His plan is to increase collaboration with universities and schools by setting up robots in college laboratories.

So far two universities and several primary schools have adopted the system, and the goal is to bring it to 100 colleges, 100 middle schools and 100 primary schools, providing specialist robot training for teachers and technicians.

It is planned to offer training online, so the language can also be brought to people in remote villages or locations that do not have the resources to support robot education.

Sy is confident that despite robots still being a novelty to many in China, their use is set to grow fast.

In 2011, US President Barack Obama decided to give greater priority to the use of robotics in teaching the vital fields of science, technology, engineering and mathematics, and Sy believes it is now important for China to move in that direction.

“That is why we want to bring this kind of robot education to as many parts of China as we can, to make it part of the Chinese education system. This training will definitely help people become more logical and confident.”

chenyingqun@chinadaily.com.cn

Repost from China Daily Europe

Check out some photos from their very first VEX Training in Xi’an, China!

 

Written by Cara Friez

August 14th, 2014 at 7:00 am

Robots Oh My! One Teacher’s Experience at our Training…

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Anna Lynn Martino attended one of our Professional Development classes recently and wrote a wonderful blog about her experience. Check it out below …

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Reblogged – “Robots Oh My!” from www.annalynnemartino.com

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Last week I attended another teacher training at CMU’s Robotics Academy. My goals this year was to be more comfortable working with ROBOTC, which is the programming language that my FTC robotics team uses. Also, I am teaching/mentoring/moderating our robotics class in the fall. As a middle school with a programming class, I thought my students would be better served by teaching them robotC but also I thought it would be great to have them also prepped for the team if they are interested in becoming part of the team.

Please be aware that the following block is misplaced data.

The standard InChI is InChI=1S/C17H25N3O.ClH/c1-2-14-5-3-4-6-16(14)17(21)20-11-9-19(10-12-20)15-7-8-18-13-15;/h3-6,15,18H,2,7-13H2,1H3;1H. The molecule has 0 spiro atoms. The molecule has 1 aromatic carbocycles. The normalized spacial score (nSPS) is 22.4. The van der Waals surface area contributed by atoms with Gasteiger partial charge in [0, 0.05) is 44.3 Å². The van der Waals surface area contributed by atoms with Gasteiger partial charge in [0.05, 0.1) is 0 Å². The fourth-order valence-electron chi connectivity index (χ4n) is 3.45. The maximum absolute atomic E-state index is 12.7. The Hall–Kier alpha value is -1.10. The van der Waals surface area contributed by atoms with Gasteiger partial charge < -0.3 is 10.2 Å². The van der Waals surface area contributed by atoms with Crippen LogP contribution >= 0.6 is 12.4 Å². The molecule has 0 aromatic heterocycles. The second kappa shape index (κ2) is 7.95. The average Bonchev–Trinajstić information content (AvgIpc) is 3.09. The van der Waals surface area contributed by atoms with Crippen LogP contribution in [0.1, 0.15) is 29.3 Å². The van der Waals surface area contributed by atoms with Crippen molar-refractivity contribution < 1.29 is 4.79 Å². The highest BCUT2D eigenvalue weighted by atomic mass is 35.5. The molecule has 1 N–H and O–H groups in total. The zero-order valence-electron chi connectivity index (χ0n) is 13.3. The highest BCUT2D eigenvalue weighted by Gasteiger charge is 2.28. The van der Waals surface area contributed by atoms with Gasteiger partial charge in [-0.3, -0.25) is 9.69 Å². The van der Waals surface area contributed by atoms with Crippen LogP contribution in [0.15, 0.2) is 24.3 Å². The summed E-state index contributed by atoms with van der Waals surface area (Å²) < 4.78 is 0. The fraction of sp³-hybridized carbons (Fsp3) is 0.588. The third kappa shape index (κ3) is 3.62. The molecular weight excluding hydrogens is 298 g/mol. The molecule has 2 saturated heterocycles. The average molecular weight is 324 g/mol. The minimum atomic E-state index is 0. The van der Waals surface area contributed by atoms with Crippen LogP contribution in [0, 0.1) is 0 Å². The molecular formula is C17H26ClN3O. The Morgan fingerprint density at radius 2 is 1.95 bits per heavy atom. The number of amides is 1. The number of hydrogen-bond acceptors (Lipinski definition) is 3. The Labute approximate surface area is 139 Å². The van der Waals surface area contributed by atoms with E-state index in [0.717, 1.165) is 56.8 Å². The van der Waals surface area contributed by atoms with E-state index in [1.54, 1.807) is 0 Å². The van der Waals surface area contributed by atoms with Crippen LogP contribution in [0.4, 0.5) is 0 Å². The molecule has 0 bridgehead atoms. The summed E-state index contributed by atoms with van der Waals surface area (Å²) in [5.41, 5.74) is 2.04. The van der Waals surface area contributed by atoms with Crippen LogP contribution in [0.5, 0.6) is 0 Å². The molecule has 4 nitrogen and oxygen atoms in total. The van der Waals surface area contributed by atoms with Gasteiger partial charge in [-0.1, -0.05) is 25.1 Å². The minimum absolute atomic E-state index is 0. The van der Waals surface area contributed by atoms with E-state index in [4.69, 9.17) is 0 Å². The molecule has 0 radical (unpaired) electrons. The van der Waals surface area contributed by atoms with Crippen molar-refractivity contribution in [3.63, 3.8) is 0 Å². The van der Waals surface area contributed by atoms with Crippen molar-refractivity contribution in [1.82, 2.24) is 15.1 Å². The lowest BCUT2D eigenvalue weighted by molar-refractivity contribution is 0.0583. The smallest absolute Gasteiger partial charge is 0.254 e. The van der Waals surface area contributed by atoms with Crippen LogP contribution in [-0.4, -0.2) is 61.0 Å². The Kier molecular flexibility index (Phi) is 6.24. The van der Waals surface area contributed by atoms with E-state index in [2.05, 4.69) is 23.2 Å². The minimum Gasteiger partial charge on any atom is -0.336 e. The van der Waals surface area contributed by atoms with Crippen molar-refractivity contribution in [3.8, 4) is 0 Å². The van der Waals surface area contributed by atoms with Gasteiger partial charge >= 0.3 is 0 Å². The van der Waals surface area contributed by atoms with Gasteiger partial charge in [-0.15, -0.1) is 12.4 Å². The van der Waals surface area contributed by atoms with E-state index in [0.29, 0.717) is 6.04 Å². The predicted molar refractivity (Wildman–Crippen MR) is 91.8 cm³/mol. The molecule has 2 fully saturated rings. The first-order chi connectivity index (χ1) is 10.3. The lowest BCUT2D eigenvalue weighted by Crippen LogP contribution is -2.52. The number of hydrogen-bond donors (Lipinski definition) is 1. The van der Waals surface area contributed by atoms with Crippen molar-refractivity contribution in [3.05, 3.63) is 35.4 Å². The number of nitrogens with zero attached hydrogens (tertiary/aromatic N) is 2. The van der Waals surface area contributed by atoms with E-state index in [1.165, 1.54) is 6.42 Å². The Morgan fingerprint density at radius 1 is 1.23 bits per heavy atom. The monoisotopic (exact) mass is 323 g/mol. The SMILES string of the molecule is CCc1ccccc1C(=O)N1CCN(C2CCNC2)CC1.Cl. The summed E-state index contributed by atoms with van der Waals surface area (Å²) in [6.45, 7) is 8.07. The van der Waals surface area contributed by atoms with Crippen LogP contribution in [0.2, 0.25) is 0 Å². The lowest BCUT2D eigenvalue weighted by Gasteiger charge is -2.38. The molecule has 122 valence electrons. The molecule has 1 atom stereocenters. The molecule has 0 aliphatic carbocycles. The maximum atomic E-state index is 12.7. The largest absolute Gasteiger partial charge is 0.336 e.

Above is a collage showing the ROBOTC graphical interface, some “regular” ROBOTC, and a Tetrix bot.

Again, it was a really great workshop and I learned a lot! It is crazy. I have been teaching Scratch and this summer I introduced kids to Python and some basic programming in Arduino and I was struggling with explaining variables and functions. I got the basics but I had a hard time explaining it because I do not have a Comp Sci background but this time, I totally understood how variables and functions operating within a programming language. Tim Friez, our instructor, was really amazing and his style of teaching was perfect. I think, that his style is what a lot of teachers are starting to go for – in the parlance of our field – student-driven/centered.

We also had a teacher, who works on curriculum development at the center, come in and give us tips and hints about teaching robotics. It was practical advice and just giving us tips on what to be aware of. Also, in order to have a class, there is a fair amount of start-up costs.